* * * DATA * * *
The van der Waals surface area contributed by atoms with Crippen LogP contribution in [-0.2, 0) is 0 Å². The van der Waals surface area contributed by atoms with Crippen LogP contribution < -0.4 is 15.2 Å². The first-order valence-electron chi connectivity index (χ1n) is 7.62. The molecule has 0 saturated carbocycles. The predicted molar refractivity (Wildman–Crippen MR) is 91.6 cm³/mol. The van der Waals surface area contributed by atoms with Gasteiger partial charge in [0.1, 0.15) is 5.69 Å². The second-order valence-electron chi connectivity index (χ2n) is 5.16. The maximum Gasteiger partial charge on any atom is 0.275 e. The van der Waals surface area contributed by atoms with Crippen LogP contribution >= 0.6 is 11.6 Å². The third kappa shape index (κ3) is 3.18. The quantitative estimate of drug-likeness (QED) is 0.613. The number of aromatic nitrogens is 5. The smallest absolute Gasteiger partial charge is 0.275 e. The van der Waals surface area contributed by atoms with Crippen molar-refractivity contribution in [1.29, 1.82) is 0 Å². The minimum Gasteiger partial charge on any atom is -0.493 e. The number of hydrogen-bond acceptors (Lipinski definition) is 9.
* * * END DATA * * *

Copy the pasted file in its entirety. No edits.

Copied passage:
The van der Waals surface area contributed by atoms with Crippen LogP contribution in [-0.2, 0) is 0 Å². The van der Waals surface area contributed by atoms with Crippen LogP contribution < -0.4 is 15.2 Å². The first-order valence-electron chi connectivity index (χ1n) is 7.62. The molecule has 0 saturated carbocycles. The predicted molar refractivity (Wildman–Crippen MR) is 91.6 cm³/mol. The van der Waals surface area contributed by atoms with Gasteiger partial charge in [0.1, 0.15) is 5.69 Å². The second-order valence-electron chi connectivity index (χ2n) is 5.16. The maximum Gasteiger partial charge on any atom is 0.275 e. The van der Waals surface area contributed by atoms with Crippen LogP contribution >= 0.6 is 11.6 Å². The third kappa shape index (κ3) is 3.18. The quantitative estimate of drug-likeness (QED) is 0.613. The number of aromatic nitrogens is 5. The smallest absolute Gasteiger partial charge is 0.275 e. The van der Waals surface area contributed by atoms with Crippen molar-refractivity contribution in [1.29, 1.82) is 0 Å². The minimum Gasteiger partial charge on any atom is -0.493 e. The number of hydrogen-bond acceptors (Lipinski definition) is 9.